Journalist James C. Clark’s talk is based on one of his books, Hidden History of Florida. He starts with the Indian tribes of the 1600s, and tell stories that usually surprise people, illustrated with a slide presentation. The stories range include John Smith stealing the story of Pocahontas, Texas stealing our flag and our slogan, and the president who used an elephant as a caddy.
About James C. Clark
Jim Clark was born in Washington, D.C. He began his journalism career with ABC News in Washington as a copyboy before joining United Press International as a reporter. He worked for the Columbia (S.C.) Record, Tampa Tribune, Orlando Sentinel, Raleigh News & Observer and for the Associated Press in Charlotte and Philadelphia. He has been honored with the George Polk Award, Numerous awards from the Florida Society of Newspaper Editors, The Gerald Loeb Award, and the Sigma Delta Chi Award. He is a graduate of Lenoir-Rhyne College, received his M.A. from Stetson University and holds a doctorate from the University of Florida. He joined the history faculty at the University of Central Florida in 1987. He has written for The Washington Post, Washington Star, Washington Monthly, The Nation, and Miami Herald.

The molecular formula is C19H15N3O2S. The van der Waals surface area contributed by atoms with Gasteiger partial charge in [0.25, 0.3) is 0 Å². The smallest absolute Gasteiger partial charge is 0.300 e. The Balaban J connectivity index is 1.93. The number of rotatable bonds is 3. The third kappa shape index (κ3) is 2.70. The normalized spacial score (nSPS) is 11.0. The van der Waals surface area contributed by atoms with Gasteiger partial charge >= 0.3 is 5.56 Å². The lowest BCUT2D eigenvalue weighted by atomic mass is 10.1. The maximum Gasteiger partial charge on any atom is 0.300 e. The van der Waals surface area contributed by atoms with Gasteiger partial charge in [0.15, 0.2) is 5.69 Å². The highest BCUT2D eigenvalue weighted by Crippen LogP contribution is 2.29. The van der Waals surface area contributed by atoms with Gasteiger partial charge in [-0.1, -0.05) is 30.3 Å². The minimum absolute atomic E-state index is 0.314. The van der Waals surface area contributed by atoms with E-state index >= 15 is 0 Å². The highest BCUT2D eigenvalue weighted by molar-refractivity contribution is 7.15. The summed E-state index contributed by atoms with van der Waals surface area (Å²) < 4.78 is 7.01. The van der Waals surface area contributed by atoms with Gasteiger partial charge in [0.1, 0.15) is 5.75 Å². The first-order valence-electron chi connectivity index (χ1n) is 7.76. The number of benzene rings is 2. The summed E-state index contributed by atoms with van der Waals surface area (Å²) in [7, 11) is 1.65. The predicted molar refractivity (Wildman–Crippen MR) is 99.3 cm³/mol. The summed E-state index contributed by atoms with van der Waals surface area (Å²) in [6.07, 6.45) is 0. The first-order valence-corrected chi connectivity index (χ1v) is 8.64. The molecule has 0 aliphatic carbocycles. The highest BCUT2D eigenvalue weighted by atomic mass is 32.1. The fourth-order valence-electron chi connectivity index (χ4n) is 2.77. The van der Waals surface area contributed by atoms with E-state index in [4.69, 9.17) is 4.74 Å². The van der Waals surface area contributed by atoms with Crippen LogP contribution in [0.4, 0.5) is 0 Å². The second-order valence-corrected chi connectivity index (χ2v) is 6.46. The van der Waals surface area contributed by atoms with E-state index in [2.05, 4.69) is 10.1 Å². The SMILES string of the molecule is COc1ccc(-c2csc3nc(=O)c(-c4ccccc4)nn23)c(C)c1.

In 1987, he began teaching at the University of Central Florida as an adjunct in the history department. In 1999 I became a visiting lecturer, and joined the faculty in 2003.
His field of expertise is Florida History. He is the author or editor of six books on the subject, including A Concise History of Florida, The Pineapple Anthology of Florida Writers, Volume 1, The Pineapple Anthology of Florida Writers, Volume 2, Orlando, Florida: A Brief History, Presidents in Florida: How the Presidents Have Shaped Florida and How Florida Has Influenced the Presidents, and Red Pepper and Gorgeous George.